Illinois Attorney General Kwame Raoul is teaming up with the FBI to investigate a spate of fraudulent unemployment claims during the COVID-19 pandemic.
Raoul on Friday announced a new task force between his office, the FBI and various law enforcement agencies and groups, including the Illinois State Police, Association of Chiefs of Police, and State's Attorneys Association and U.S. Department of Labor Inspector General’s office.
The pandemic and accompanying recession has spurred a deluge of unemployment insurance claims since March, which the Illinois Department of Employment Security was ill-prepared for. Amongst the mass claims of requests were claims filed by fraudsters.
Personal information stolen from victims was used to fraudulently file for unemployment benefits in their names, unbeknownst to victims until the state began sending letters asking the money to be repaid.
Attorney General Raoul said approximately 350,000 Illinoisians were victimized by the fraud.
“Many of these come about through a concerted effort as a result of likely corporate data breaches,” Raoul said.
Earlier this week, Gov. JB Pritzker said information obtained by corporate data breaches, such as the 2017 hack of Equifax, may have been stored for years before being used.
The taskforce is focused on identifying and prosecuting those fraudsters, and Raoul said he hoped that by joining forces with different agencies, the process will move more expediently.
“In lieu of having independent law enforcement agencies investigating these one by one,” Raoul said. “We connected with the FBI and reached out to our other law enforcement partners to make sure that we worked in concert to share information.”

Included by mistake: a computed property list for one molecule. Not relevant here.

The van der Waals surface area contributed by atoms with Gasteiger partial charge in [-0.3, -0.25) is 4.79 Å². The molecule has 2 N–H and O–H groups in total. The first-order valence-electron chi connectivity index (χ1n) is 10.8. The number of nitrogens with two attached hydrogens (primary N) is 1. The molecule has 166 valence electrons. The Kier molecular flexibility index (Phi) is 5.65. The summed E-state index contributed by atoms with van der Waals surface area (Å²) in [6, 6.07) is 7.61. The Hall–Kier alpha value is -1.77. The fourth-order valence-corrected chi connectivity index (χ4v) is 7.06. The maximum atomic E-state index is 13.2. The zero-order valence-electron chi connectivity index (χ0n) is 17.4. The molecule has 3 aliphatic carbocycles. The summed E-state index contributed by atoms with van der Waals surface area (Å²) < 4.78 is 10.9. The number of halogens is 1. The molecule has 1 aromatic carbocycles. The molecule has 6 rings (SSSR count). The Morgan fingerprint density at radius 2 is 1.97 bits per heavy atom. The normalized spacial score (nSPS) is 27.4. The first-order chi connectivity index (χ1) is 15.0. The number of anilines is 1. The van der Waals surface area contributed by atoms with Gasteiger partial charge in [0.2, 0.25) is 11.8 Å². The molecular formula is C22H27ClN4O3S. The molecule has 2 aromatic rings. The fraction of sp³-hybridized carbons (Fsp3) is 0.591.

Raoul also said the taskforce was the result of the department’s participation in other multi-agency collaborations developed throughout the pandemic, such as a commission tasked with investigating cases of price gouging of healthcare supplies.
Republican lawmakers in the Illinois House have for weeks pushed the administration to take on a more proactive role against unemployment fraud.
State Rep. Mike Marron (R-Fithian) last month stood outside IDES’s Springfield office for two days in December, documenting it on social media demanding a meeting with the department’s director. Marron said he believes the taskforce is a positive development.
“Hopefully they can do some good and help stop a lot of the fraud that’s going on out there that’s causing a lot of consternation among my constituents, and other people around the state, and also probably costing the state a lot of money,” Marron said.
However, Marron also said the legislature needs to continue being involved in the process and that issues with IDES are not limited to unemployment fraud.
“The main thing that we’re focusing on in my district office right now are the [Pandemic Unemployment Assistance] repayment letters and demands that are going out to a lot of our small business owners,” Marron said.